"The iron horse" is another term for a train. Why might Native Americans use this term? 
This line contains an example of  

Homework #29

Explain how the narrator's understanding of the telephone poles illustrates the differences between the world of the Native Americans and the world of the "palefaces." 
In the video below, a woman who is an elder in the Ojibwe Native American tribe explains the Native American preference for long, uncut hair. Why is this moment so traumatic for the narrator? (This annotation contains a video)
In response to the treatment she receives, the narrator becomes more __________ the longer she is with the palefaces. 
Native American boarding schools tended to have an overall negative and traumatic effect on the young Native Americans who attended the schools. Instead of simply exposing the students to English and white American customs, the schools oftentimes forbade students to speak in their native language or acknowledge their culture whatsoever. These assimilation efforts had devastating effects on the young students, resulting in young people who did not know their own culture, but were not fully accepted in Caucasian society. (This annotation contains an image)
Describe the effect the boarding school has on the narrator. How does she change as a result of her experiences? 
Note the phrasing of this line. How is the narrator's attitude about her culture changing? Why? 
Many terms from Native American culture, such as this one, are used as slurs or are considered offensive when used in certain contexts. Today, many professional sports teams are facing controversy because of their use of Native American names as mascots. Click below to read an article on the controversy surrounding the name of Washington's football team, the Redskins. (This annotation contains a link)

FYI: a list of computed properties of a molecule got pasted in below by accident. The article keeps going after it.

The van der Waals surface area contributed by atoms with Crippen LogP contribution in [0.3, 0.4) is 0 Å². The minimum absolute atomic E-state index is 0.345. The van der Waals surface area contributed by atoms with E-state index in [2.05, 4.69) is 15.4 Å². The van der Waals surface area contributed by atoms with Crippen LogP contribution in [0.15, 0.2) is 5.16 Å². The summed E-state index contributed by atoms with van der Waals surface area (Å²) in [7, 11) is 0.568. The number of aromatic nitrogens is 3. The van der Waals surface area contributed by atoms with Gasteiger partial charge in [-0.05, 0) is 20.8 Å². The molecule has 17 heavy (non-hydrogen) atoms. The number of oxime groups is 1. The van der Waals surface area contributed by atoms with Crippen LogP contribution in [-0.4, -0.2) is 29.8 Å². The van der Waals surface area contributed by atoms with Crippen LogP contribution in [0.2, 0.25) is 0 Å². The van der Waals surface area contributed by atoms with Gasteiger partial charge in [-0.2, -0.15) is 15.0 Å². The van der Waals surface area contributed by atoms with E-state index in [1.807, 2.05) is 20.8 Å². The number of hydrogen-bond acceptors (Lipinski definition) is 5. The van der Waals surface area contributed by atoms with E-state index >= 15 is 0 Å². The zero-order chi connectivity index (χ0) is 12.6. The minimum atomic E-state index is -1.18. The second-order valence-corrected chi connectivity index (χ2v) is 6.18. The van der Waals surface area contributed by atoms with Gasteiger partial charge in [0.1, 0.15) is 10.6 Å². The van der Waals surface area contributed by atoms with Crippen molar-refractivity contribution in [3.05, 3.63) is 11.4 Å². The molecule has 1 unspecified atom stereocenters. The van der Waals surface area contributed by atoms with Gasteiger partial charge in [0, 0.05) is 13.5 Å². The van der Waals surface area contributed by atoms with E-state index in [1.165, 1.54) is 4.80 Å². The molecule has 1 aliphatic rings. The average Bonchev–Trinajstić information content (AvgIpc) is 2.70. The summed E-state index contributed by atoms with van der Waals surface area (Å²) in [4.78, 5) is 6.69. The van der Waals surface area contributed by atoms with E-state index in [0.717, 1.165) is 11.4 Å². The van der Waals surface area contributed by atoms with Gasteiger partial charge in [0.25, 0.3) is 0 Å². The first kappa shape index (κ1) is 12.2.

Homework #30

This line is an example of 
Which of the following does the narrator's mother likely think the man is? 
The narrator has become more of an atheist than she previously was. Why does she deny the existence of the Great Spirit? 
These lines contain an extended metaphor: a comparison between two dissimilar items that continues at length and finds many points of comparison between the items. Why does a tree make a good item to compare the narrator to? 

Homework #31

Explain the religious views of the narrator of "The Great Spirit." 

Homework #32

A medicine man is a respected leader in a Native American tribe. His job is to invoke the assistance of the spirits of the Spirit World for a variety of purposes, from a fruitful hunt to a speedy recovery from illness. (This annotation contains an image)
Which of the following conflicts is the primary one faced by the Native American characters- including this narrator- in this book? 
Whenever something is not explicitly stated in the text, you must use the details to make an inference. From the descriptions in this paragraph, what do you infer happened? 
Which of the following accurately states the narrator's thoughts about religion at his time of death? 

Homework #33

The Native American justice system displayed in this story is vastly different from the one employed in the United States today. What major differences do you notice? (This annotation contains an image)
Which of the following Native American beliefs about the afterlife is not revealed in this story? 

Homework #34